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20:04:18gmaxwell:andytoshi: man, it's like its 1995 and I'm back on sci.crypt, crazy unsound misguided custom crypto run rampant https://bitcointalk.org/index.php?topic=698460.0
20:06:03andytoshi:ha! yes!
20:08:28andytoshi:impossible to analyze, might even work, uses math from way out-of-field, has a well-respected egomaniac behind the mathematics
20:10:48andytoshi:he can quote basically any sentence from A New Kind of Science (and he does) to get the "revolutionary martyr ignored by the establishment" claim while simultaneously arguing from authority
20:11:00andytoshi:pepper in some original insights like "if every other row is skipped (for stronger cryptography)..."
20:12:23andytoshi:o.O ...then jam an PRNG into into the input when even you realize that there are tons of simple patterns?
20:15:33andytoshi:That being said, I do find Wolfram's Theory of Computation Irreducibility very interesting. I expect that he is right, and I think it would imply that there exists a certain group of hash functions that are fundamentally impenetrable by cryptanalysis. In essence, they are already fully dense in their complexity."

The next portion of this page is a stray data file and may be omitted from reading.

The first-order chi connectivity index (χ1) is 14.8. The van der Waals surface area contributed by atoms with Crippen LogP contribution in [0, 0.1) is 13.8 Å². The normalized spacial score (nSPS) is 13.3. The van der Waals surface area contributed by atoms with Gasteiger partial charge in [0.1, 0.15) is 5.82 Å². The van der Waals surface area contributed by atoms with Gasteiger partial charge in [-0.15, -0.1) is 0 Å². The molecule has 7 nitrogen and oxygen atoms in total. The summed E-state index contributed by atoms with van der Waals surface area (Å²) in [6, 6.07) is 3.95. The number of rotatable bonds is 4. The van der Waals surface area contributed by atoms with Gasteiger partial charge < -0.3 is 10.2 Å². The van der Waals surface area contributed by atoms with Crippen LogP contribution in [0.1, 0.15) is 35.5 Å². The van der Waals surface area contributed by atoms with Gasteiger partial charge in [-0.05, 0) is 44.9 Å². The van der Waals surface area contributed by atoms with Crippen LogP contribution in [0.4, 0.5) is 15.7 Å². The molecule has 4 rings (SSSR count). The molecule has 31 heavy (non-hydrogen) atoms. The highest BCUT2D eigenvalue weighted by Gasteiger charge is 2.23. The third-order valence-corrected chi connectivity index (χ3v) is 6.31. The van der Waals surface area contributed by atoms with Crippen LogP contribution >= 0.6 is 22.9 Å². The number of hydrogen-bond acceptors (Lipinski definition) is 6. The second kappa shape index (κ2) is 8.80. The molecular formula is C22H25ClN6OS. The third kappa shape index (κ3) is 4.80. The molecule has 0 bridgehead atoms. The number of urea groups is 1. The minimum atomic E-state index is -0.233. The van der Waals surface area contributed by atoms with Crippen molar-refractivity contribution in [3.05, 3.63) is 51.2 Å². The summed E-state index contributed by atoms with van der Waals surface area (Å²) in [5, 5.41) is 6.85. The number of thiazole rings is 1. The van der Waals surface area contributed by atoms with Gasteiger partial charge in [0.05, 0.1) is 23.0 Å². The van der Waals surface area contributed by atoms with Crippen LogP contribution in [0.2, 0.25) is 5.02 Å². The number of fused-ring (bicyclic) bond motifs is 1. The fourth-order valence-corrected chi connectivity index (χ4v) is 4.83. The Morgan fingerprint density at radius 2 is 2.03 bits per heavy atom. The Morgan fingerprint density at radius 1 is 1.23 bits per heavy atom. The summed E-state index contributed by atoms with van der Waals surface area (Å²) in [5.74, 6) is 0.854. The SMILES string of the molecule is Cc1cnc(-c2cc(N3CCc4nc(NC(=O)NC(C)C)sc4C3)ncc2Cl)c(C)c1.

20:21:22andytoshi:he brings up the usual "did you know that SHA256 has never been PROVEN to work? suddenly your demands for evidence of security are looking pretty silly, huh?", demonstrates a collision and dismisses it as "that's just the pigeonhole principle", suggests creating an altcoin to incentives adversaries, speculates that SHA256 may be broken (or even compromised by NSA) (never mind that MD5d still works as
20:21:24andytoshi:random oracle despite MD5 itself being almost totally destroyed..), use of meaningless terms "computational irreducibility" in arguments, it goes on and on
20:21:38andytoshi:i could probably actually rewrite the crank index just from this
20:22:30sipa:hint: ignore
20:22:53andytoshi:sorry, it's just fun :)